Cue Radical Backlash to Religious-Themed Fiction in 5, 4, 3, 2…



Late Friday night, the north London home/office of Martin Rynja, publisher of the independent UK press Gibson Square, was firebombed in what is being treated as a terrorist attack, of which police had advance warning, which is how they were able to warn Rynja to leave the premises for his own safety, stake out the building, and arrest three men shortly after the house was bombed; the small fire it created was quickly put out. (A fourth arrest was made later in the day.) Gibson Square is the UK publisher of The Jewel of Medina, Sherry Jones's controversial novel about A'isha, one of the wives of the Islamic prophet Mohammed, which was dropped by Random House after Islamic studies professor Denise Spellberg warned the publisher the book would incite violence by Muslim extremists (after which she did everything she could to make sure those potential terrorists knew the book was coming).

Read the whole thing at GalleyCat, which has done a phenomenal job tracking the myriad trials and tribulations of historical pop lit. author Sherry Jones. Since losing her contract with Random House, Jones has pinned much of the blame for her book's ups and downs on Denise Spellberg, a professor at UT-Austin. In her efforts to dissuade anyone from publising Jewel, Spellberg has argued that it "use[s] sex and violence to attack the Prophet and his faith," and called it "soft core pornography." But Jones is either naive or scrambling to deflect attention by arguing that pejorative labels are the culprit here, or that all would be well if only radicals could read her book:

"The planting of that bomb is Martin Rynja's letterbox was not about my book," Jones said, noting that the novel was not yet available in Britain. "It's not about the content of my book. It's not about the ideas in my book. It must be about the rumors and innuendos….I feel that the people who resorted to violence are responsible," Jones emphasized. "But her use of the word 'pornography' has done nothing to help the situation."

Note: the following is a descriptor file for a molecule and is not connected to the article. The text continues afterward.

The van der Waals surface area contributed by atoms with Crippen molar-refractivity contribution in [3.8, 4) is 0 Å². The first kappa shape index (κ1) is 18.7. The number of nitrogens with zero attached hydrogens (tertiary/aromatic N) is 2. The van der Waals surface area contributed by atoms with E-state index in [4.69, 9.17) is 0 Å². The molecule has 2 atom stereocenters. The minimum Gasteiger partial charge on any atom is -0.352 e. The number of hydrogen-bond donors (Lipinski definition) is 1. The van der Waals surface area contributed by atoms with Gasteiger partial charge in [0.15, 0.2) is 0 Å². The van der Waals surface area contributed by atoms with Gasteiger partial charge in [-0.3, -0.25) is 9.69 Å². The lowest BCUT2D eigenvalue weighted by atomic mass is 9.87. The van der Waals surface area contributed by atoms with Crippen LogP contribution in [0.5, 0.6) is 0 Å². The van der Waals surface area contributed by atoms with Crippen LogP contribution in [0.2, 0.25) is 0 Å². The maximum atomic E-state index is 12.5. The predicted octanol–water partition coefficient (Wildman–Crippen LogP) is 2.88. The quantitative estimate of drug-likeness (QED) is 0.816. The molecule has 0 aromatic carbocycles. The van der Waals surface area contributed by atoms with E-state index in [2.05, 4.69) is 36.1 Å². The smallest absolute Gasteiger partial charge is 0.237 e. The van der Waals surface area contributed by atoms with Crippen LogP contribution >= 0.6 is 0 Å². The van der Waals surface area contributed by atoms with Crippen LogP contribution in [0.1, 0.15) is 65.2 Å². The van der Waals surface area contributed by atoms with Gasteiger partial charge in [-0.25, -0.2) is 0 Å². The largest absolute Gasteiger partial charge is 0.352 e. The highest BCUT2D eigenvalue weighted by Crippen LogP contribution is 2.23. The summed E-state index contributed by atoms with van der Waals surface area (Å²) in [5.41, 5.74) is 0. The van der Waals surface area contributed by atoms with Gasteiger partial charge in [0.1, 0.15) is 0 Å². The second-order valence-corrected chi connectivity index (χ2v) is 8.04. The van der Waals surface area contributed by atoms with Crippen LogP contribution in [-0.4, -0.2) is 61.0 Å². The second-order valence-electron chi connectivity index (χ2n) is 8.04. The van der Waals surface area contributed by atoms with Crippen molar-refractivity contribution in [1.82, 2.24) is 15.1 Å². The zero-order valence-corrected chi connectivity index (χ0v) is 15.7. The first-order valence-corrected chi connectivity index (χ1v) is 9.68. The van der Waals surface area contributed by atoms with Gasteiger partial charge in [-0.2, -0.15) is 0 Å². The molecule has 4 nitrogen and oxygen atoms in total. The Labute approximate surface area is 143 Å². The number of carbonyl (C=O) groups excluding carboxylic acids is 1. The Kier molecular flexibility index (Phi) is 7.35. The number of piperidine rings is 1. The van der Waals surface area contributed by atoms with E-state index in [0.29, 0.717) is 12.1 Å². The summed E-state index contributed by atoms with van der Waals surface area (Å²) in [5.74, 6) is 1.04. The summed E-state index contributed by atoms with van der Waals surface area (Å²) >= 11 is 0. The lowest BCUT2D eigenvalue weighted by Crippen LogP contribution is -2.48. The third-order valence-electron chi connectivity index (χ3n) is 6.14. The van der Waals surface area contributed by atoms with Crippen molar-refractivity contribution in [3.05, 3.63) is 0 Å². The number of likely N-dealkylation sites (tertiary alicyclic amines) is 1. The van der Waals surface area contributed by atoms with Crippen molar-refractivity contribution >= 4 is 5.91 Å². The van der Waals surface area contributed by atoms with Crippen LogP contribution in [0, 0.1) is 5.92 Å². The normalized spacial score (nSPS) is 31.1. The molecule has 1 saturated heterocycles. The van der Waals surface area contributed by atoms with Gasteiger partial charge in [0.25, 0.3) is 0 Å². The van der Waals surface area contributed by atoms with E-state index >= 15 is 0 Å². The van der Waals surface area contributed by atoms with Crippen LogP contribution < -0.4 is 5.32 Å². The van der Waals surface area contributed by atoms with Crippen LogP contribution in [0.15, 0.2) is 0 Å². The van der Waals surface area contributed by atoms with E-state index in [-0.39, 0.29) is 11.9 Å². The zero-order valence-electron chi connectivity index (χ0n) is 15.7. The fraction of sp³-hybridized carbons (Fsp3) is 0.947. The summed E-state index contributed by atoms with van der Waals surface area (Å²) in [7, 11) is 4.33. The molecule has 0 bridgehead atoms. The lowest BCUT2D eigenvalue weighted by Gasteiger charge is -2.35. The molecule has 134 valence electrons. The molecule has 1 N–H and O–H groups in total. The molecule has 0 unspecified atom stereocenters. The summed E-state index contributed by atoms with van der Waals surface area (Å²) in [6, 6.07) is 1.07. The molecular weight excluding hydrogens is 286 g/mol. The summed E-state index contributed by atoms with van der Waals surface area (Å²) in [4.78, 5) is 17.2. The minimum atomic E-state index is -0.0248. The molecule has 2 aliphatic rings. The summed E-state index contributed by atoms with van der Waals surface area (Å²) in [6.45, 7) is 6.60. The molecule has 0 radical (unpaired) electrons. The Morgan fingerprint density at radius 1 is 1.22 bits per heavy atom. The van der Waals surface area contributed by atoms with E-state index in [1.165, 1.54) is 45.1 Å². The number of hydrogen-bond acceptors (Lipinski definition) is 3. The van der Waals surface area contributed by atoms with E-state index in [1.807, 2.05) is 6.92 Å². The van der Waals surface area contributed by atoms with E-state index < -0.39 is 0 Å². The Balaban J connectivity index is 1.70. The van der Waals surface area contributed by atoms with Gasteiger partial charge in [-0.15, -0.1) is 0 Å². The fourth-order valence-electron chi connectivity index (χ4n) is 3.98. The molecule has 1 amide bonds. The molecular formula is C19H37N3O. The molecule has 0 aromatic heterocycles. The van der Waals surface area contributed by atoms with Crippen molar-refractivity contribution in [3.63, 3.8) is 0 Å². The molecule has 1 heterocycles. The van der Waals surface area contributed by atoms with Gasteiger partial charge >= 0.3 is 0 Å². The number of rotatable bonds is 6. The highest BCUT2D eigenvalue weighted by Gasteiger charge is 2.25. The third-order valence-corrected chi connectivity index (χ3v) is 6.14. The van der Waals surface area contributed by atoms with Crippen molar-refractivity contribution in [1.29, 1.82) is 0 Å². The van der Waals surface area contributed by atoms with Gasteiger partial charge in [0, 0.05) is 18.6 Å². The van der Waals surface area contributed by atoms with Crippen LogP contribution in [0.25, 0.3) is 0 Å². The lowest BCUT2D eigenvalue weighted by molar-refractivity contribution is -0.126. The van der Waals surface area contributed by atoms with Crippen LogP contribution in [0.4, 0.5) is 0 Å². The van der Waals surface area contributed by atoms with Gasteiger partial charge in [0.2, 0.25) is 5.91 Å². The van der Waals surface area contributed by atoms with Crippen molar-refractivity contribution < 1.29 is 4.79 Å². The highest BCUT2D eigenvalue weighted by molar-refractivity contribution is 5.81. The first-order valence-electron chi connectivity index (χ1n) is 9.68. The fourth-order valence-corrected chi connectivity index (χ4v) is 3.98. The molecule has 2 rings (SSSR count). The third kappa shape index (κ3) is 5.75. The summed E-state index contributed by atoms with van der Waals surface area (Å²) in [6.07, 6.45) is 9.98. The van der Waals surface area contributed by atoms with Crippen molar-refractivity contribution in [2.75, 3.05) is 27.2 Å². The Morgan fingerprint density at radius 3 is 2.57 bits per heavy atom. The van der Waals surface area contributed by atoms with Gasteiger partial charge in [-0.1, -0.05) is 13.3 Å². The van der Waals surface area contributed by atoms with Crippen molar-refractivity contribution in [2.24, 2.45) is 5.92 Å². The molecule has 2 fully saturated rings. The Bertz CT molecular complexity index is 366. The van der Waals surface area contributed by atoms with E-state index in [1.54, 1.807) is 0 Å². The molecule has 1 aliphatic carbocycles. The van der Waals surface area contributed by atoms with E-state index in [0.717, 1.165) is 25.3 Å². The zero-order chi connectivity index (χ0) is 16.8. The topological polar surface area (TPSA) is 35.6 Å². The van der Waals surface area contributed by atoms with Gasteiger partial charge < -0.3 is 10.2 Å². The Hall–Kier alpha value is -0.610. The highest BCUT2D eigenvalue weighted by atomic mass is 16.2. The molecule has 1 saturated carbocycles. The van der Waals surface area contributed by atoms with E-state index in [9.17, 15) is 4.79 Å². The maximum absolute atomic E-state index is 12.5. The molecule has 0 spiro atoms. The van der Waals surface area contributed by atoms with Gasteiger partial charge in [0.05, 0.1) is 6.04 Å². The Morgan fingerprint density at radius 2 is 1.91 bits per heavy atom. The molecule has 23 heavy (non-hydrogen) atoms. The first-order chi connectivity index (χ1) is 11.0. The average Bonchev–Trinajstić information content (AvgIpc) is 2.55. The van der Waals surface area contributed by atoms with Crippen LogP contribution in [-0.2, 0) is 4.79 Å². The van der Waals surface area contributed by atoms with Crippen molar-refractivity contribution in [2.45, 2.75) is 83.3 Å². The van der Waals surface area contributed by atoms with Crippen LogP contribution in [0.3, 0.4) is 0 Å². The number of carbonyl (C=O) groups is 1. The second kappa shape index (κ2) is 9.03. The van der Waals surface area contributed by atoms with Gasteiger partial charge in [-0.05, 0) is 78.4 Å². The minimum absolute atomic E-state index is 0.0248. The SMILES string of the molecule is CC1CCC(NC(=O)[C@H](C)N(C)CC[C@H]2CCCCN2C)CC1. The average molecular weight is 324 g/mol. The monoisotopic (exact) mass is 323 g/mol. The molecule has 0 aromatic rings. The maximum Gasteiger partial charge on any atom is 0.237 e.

Despite her incendiary criticisms, Spellberg is a periphery figure in this case. Neither she, nor any other prominent pro-Islam critic of The Jewel of Medina (or any similar media), is responsible (or ethically liable) for an act of terrorism simply for having predicted it. And as disheartening as it may be to hear a Western academic rationalize—or even defend—terrorism in response to art, especially when radical leaders are responding with an "I-told-you-so" smugness, we shouldn't be surprised. The reactions that followed the Jyllands-Posten cartoons established that violence, not intellectual outrage or artistic rebuttals, is the means with which extremists are most likely to react to objectionable representations of Mohammed. And we've known for a while, at least since 9/11, that it's only a matter of time before some finger-wagging academic announces that the only way to deal with said extremists is to appease them.

While Random House may have acted differently if Spellberg had supported the book's publication, it's unlikely that Islamic radicals would have looked the other way simply because an American female academic gave Jewel two historically-correct thumbs up. Not that Spellberg's retraction matters. The Telegraph reports that clerics in London predict more attacks:

But the radical cleric Anjem Choudhary, who lives in Ilford, east London, said he was "not surprised at all" by the attack and warned of possible further reprisals over the book

"It is clearly stipulated in Muslim law that any kind of attack on his honour carries the death penalty," he said.

"People should be aware of the consequences they might face when producing material like this. They should know the depth of feeling it might provoke."

I'm interested to see how England's moderate Muslims will react to this news, and whether or not this will spark a more comprehensive (and hopefully, intelligent) conversation about cultural assimilation in Western Europe. And while I'm still opposed to the wars in Iraq and Afghanistan, it seems about time to abandon the assertion that withdrawing American troops from the Middle East is a long-term solution to Islamic extremism.

Lastly, I bet someone at Random House breathed a great big sigh of relief after hearing this news.